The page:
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Hedge-Like Mutuals Feeling Down

Date: Wednesday, August 8, 2007
Author: Hedge Fund Daily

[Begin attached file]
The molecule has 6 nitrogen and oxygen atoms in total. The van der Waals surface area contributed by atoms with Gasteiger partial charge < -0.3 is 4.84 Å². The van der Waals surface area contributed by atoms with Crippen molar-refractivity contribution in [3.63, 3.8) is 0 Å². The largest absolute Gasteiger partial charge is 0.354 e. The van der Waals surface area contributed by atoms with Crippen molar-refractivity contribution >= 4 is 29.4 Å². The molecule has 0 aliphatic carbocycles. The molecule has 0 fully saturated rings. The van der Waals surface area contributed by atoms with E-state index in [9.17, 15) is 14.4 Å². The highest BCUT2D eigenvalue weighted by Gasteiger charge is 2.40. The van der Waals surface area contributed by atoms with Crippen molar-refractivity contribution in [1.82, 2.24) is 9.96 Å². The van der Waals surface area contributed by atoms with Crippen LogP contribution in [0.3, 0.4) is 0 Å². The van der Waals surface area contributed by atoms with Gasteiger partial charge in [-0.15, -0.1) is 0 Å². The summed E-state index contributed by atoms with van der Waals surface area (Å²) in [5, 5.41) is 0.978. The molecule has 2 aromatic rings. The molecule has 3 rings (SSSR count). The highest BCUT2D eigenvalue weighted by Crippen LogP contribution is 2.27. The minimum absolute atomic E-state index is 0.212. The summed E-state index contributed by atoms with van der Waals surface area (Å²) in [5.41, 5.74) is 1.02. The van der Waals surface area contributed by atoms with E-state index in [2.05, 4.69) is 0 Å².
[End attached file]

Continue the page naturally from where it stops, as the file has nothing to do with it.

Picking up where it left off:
Mutual funds that act like hedge funds have not been practicing what they were preaching to investors – namely, that they would better withstand market turns than conventional mutuals. According to The Wall Street Journal, mutuals that bear names such as “long short” and “market neutral” have suffered nearly as badly as the Standard & Poor’s 500. All the long-short mutuals tracked were down 5.3% for July, while the S&P500 lost 5.95%. Several of those funds, did much worse, with the JPMorgan Intrepid Long Short finishing July -9.0%, Old Mutual Analytic U.S. Long Short tumbling -8.5% and DWS Discipline Long/Short Value off -8.3%. “This was their opportunity to prove their mettle,” Lipper analyst Jeff Tjorneho told The WSJ commenting on the long-short, “and they came up short.” Those mutual funds labeled “absolute return” and “market neutral” did somewhat less worse, ending a one-month period Aug. 3 around -1.24%, while only five of the 25 market neutrals that Lipper tracks inching up. The folks that run these hedge-like offerings aren’t panicking, however. Says a JPMorgan spokeswoman, “We don’t consider one month to be a time frame in which the overall performance of funds can be characterized.” Fund manager Todd Burchett, whose ICON Long Short Fund fell 7% in July, called it “an anomaly,” as the sell-off had, according to The WSJ, “an element of panic that hurt even stocks.”